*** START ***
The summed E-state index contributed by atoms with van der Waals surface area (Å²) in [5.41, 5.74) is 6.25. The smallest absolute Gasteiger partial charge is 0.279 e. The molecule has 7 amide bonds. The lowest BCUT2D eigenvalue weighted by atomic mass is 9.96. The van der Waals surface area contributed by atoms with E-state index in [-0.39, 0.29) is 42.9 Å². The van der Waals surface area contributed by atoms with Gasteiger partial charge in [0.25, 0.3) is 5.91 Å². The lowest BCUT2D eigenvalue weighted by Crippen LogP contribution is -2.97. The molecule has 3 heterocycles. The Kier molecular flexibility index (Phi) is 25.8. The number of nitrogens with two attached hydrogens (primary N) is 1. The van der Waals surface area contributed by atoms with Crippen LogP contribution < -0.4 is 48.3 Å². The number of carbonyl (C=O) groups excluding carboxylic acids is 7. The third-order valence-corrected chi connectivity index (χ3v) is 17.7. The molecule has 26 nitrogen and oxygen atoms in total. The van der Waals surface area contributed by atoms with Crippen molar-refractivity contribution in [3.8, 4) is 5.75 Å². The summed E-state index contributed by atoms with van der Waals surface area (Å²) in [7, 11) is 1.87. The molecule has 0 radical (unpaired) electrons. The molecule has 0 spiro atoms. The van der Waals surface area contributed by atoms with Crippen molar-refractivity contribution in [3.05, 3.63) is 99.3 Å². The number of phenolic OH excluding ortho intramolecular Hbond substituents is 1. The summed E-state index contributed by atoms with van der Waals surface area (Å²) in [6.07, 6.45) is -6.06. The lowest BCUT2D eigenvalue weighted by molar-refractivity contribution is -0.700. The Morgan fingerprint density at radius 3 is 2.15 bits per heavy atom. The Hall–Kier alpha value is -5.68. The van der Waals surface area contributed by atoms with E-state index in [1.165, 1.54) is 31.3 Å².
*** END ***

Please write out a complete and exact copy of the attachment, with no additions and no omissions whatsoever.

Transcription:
The summed E-state index contributed by atoms with van der Waals surface area (Å²) in [5.41, 5.74) is 6.25. The smallest absolute Gasteiger partial charge is 0.279 e. The molecule has 7 amide bonds. The lowest BCUT2D eigenvalue weighted by atomic mass is 9.96. The van der Waals surface area contributed by atoms with E-state index in [-0.39, 0.29) is 42.9 Å². The van der Waals surface area contributed by atoms with Gasteiger partial charge in [0.25, 0.3) is 5.91 Å². The lowest BCUT2D eigenvalue weighted by Crippen LogP contribution is -2.97. The molecule has 3 heterocycles. The Kier molecular flexibility index (Phi) is 25.8. The number of nitrogens with two attached hydrogens (primary N) is 1. The van der Waals surface area contributed by atoms with Crippen LogP contribution < -0.4 is 48.3 Å². The number of carbonyl (C=O) groups excluding carboxylic acids is 7. The third-order valence-corrected chi connectivity index (χ3v) is 17.7. The molecule has 26 nitrogen and oxygen atoms in total. The van der Waals surface area contributed by atoms with Crippen molar-refractivity contribution in [3.8, 4) is 5.75 Å². The summed E-state index contributed by atoms with van der Waals surface area (Å²) in [7, 11) is 1.87. The molecule has 0 radical (unpaired) electrons. The molecule has 0 spiro atoms. The van der Waals surface area contributed by atoms with Crippen molar-refractivity contribution in [3.05, 3.63) is 99.3 Å². The number of phenolic OH excluding ortho intramolecular Hbond substituents is 1. The summed E-state index contributed by atoms with van der Waals surface area (Å²) in [6.07, 6.45) is -6.06. The lowest BCUT2D eigenvalue weighted by molar-refractivity contribution is -0.700. The Morgan fingerprint density at radius 3 is 2.15 bits per heavy atom. The Hall–Kier alpha value is -5.68. The van der Waals surface area contributed by atoms with E-state index in [1.165, 1.54) is 31.3 Å².